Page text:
Can Ukraine and Russia be persuaded to abide by Minsk accords?

Analysis: As Macron tries to revive 2015 agreement, Ukraine believes it is impossible to fulfil as it could hand power to Russia

In the often acrimonious back-and-forth between Russia and Ukraine in recent years, “fulfilling Minsk” has become something of a meaningless mantra: all sides agree to abide by the 2015 Minsk accords in public, but neither has any real intention of implementing the provisions of the agreement.

Yet in his intensive peacemaking efforts this week, the French president, Emmanuel Macron, appears to be pinning his hopes on a renewed attempt to breathe life into the seven-year-old agreement.

“The solution of the Ukraine question can be only political, and the basis of the solution can only be the Minsk agreements,” said Macron in Moscow on Monday.

The next day in Kyiv, Ukraine’s president, Volodymyr Zelenskiy, reaffirmed to Macron what he has been saying for months: Ukraine is committed to fulfilling the Minsk accords, as long as this happens in the way Kyiv interprets them.

Privately, however, Ukrainian officials are more downbeat. “Minsk is impossible to fulfil. It would lead to the destruction of Ukraine as a state if we did,” said one high-ranking government official.

The Minsk accords were signed in February 2015, after a 16-hour overnight negotiating session in the Belarusian capital. Of the four leaders involved: Russia’s Vladimir Putin, Ukraine’s Petro Poroshenko, France’s François Hollande and Germany’s Angela Merkel, only Putin is still in office.

The document called for an immediate ceasefire in the conflict in eastern Ukraine, and did bring major military hostilities to an end, but the conflict has continued to simmer and little progress has been made on any of the political steps.

The agreement calls for the withdrawal of foreign troops and mercenaries, as well as constitutional reform in Ukraine that would provide for decentralisation and elections in the current territories, which are financed and administered by Moscow.

For a long time, the main stumbling block was over sequencing. Kyiv insisted the separatists should first disarm, while Moscow demanded political reform first.

There is little appetite in Ukrainian society for any Minsk-based settlement that could give parliamentary seats to Russia’s proxies, and essentially give Moscow a say in the running of Ukraine.

There is also the fact that seven years have elapsed since the accords were signed. A de facto line of control now snakes through the Luhansk and Donetsk regions, and since the coronavirus pandemic hit, crossings have fallen dramatically in number.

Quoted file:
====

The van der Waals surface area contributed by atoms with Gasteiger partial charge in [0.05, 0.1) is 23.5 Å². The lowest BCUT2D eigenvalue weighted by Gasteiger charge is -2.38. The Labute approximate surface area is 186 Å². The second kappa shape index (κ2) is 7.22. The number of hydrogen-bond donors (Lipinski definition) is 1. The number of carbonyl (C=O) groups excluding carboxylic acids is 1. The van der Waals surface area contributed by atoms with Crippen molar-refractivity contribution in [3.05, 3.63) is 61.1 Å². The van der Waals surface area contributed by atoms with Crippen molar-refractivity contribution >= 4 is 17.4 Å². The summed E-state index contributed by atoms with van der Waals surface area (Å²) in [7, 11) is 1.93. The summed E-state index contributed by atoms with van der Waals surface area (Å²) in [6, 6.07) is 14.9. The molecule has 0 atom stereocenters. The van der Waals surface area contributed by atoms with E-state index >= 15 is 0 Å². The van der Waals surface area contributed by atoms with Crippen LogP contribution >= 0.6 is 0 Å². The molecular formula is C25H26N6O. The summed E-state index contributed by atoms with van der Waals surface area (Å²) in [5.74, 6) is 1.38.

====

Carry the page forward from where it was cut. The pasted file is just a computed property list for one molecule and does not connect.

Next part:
“The people on the other side have spent eight years being subjected to propaganda about Ukraine, most of them have been given Russian passports. Their leaders are Russian citizens. How are we expected now to integrate them back, and have their representatives sit in Kyiv? It doesn’t make sense,” said the high-ranking official.

Russia has given out more than 700,000 passports to residents of the territories, according to a recent statement by a Russian official.

Critics of the Minsk agreement say Poroshenko signed it in 2015 because a gun was pointed at Ukraine’s head, as Kyiv’s forces faced total military defeat from an enemy that was receiving covert support from the Kremlin.

“From my point of view, the Minsk agreements were born dead,” said Volodymyr Ariev, an MP from Poroshenko’s party. “The conditions were always impossible to implement. We understood it clearly at the time, but we signed it to buy time for Ukraine: to have time to restore our government, our army, intelligence and security system.”

He said many of the points in Minsk were incompatible with the Ukrainian constitution, and that with Russia, Ukraine could not be expected to fulfil its demands.

“Macron cannot compel Ukraine to do it Moscow’s way,” said Ariev.

Asked during his press conference with Macron about Ukraine’s reluctance to implement the Minsk accords, Putin used a phrase that some interpreted as carrying sinister undertones: “Like it or not, you’ll have to tolerate it, my beauty.”

The next day, Zelenskiy responded that Ukraine was indeed “tolerant”, as it put up with so much from Russia. But keen to avoid a Russian invasion, as well as to remove the looming threat of one which is eroding Ukraine’s economy, Zelenskiy is also pushing Minsk as a viable solution, at least in public.

Mykhailo Podolyak, an adviser to Zelenskiy’s chief of staff, said the accords could still provide a viable roadmap if interpreted correctly.

“Within the Minsk framework it is really possible to pass to peace through any difficulties, but the steps and their content can only be those that fully respect the sovereignty of Ukraine,” he said.


Shaun Walker in Kyiv

The GuardianTramp

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